EN meets Laura Capell-Abra, career coach and founder of Stress Matters, to discuss the event industry’s often unhealthy relationship with the working week.
In the summer of 2018, a New Zealand-based company called Perpetual Guardian announced that it would be trialling a four-day work week. In October 2018, it announced that it would be making the change permanent, citing a 20 per cent increase in employee productivity.
A four-day work week might be highly unrealistic for the vast majority of event professionals, but the industry does arguably have a problematic relationship with the working week.
A study released by Stress Matters, an initiative with the aim of changing the culture of work-related stress, found that that around 20 percent of 200 surveyed event professionals are regularly working more than 60 hours a week.
“People see it as a badge of honour,” says Stress Matters founder Laura Capell-Abra. “They talk about how little sleep they’ve had and how many hours they’ve been working. There’s an expectation that that’s what you do in the events industry.”
Of course, no one enters into a career in events expecting to work a steady nine to five. Working on evening and weekends, seeing an increase in workload ahead of a big event and tight deadlines and turnarounds are all par for the course. Having said that, there’s no denying that the events industry is a high-intensity and stressful environment to work in, and was even found to be the fifth most stressful job in 2017, in a study from job site Career Cast.
Part of Stress Matters is the Stress Matters Pledge, a series of guidelines for employers to create a less intense and more productive working environment for their employees. The pledge recommends giving employees at least two days off for every 14 work days and not expecting staff to work more than 50 hours a week more than once a month.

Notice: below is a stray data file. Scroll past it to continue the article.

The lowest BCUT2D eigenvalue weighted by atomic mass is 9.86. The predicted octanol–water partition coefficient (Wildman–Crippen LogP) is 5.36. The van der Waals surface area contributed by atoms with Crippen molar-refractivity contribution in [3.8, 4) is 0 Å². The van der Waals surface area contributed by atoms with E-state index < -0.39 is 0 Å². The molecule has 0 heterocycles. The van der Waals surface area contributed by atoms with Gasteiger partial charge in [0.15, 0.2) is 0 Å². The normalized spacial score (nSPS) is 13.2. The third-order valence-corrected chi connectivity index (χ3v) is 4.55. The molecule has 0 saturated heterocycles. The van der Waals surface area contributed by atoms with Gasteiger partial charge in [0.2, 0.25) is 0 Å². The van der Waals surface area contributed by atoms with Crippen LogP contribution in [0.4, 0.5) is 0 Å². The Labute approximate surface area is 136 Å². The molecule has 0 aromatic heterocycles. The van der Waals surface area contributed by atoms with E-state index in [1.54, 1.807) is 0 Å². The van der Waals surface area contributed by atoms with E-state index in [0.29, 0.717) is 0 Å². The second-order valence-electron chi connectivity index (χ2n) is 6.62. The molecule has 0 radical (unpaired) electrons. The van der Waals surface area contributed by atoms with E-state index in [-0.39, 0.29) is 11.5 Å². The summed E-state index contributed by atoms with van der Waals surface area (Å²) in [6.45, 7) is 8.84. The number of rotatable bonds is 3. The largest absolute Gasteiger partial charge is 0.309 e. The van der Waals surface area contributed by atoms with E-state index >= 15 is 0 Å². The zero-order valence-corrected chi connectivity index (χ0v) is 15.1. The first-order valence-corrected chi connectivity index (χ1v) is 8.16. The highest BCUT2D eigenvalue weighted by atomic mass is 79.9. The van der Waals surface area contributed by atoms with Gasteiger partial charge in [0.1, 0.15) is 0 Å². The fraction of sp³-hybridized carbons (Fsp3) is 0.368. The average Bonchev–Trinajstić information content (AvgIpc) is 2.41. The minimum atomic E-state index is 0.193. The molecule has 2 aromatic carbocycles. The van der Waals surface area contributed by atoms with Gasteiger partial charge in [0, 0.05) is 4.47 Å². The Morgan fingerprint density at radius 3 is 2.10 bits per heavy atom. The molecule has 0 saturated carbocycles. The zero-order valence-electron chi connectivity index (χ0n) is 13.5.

Capell-Abra also recommends looking at workloads differently, letting staff work to objectives rather than within a specified period of time, which rewards quick and efficient workers rather than providing no incentive to work at a pace.
Working in events means that there are natural peaks and troughs in workload alongside an event cycle, but Capell-Abra says this is becoming less extreme as event companies diversify the type of work they to do.
“What that does mean is that people are operating at a higher level constantly,” she adds. “What I think they’re not doing is thinking about the impact is has on the team, who probably need that two months of down time to catch up.”
The events industry by its very nature is highly entrepreneurial; small businesses are being launched constantly and starting a business is an endeavour that’s long been associated with working all hours of the day to make a dream a reality.
“What you find, which is quite interesting, is that when you look at some of the newer companies in the industry, they’re still very entrepreneurial but their approach tends to be a little bit different,” says Capell-Abra. “It’s not true for all of them but the organisations that were set up 20-odd years ago have the entrepreneurial hard-working spirit and the expectation that everybody will continue that through, and therefore it’s expected that people will work long hours.
“Some of the newer businesses coming through are saying ‘we need to work normal hours, and we need to work around our lives.’”
The other side of the entrepreneurial coin is the freelancer, who is able to choose his or her own working hours, which may be a blessing or a curse.
“I do wonder whether there’s that plus point as a freelancer, whether they feel they have flexibility,” continues Capell-Abra. “They have to work harder and longer hours onsite, but they can give themselves a break between jobs.
“If you’re an organiser or a venue and you’re full time then you just go onto the next job automatically.”
Change in workplace culture inevitably has to come from the employers, which is why Capell-Abra and Stress Matters encourage business leaders to look at their company culture, and examine how issues like stress, mental health and welfare are being tackled and discussed.
Long working hours may be ‘just what the events industry is’ but losing talented professionals to stress or overwork is no good in any industry – and it’s an issue that we need to address.